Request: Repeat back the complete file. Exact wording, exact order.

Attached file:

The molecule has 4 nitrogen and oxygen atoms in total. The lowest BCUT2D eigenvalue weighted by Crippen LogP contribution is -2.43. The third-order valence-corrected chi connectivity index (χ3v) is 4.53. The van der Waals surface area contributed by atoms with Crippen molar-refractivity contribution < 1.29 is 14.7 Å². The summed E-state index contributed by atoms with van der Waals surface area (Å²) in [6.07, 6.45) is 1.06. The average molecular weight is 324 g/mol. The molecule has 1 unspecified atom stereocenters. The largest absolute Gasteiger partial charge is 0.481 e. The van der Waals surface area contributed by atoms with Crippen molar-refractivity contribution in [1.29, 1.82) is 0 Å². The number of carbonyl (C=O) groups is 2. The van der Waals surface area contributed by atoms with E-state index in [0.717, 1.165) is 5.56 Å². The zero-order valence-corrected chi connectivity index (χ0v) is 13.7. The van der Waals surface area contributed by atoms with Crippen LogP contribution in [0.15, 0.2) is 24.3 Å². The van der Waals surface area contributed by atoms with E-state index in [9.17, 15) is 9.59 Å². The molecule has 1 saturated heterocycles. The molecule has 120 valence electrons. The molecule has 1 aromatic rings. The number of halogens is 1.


The molecule has 4 nitrogen and oxygen atoms in total. The lowest BCUT2D eigenvalue weighted by Crippen LogP contribution is -2.43. The third-order valence-corrected chi connectivity index (χ3v) is 4.53. The van der Waals surface area contributed by atoms with Crippen molar-refractivity contribution < 1.29 is 14.7 Å². The summed E-state index contributed by atoms with van der Waals surface area (Å²) in [6.07, 6.45) is 1.06. The average molecular weight is 324 g/mol. The molecule has 1 unspecified atom stereocenters. The largest absolute Gasteiger partial charge is 0.481 e. The van der Waals surface area contributed by atoms with Crippen molar-refractivity contribution in [1.29, 1.82) is 0 Å². The number of carbonyl (C=O) groups is 2. The van der Waals surface area contributed by atoms with E-state index in [0.717, 1.165) is 5.56 Å². The zero-order valence-corrected chi connectivity index (χ0v) is 13.7. The van der Waals surface area contributed by atoms with Crippen LogP contribution in [0.15, 0.2) is 24.3 Å². The van der Waals surface area contributed by atoms with E-state index in [9.17, 15) is 9.59 Å². The molecule has 1 saturated heterocycles. The molecule has 120 valence electrons. The molecule has 1 aromatic rings. The number of halogens is 1.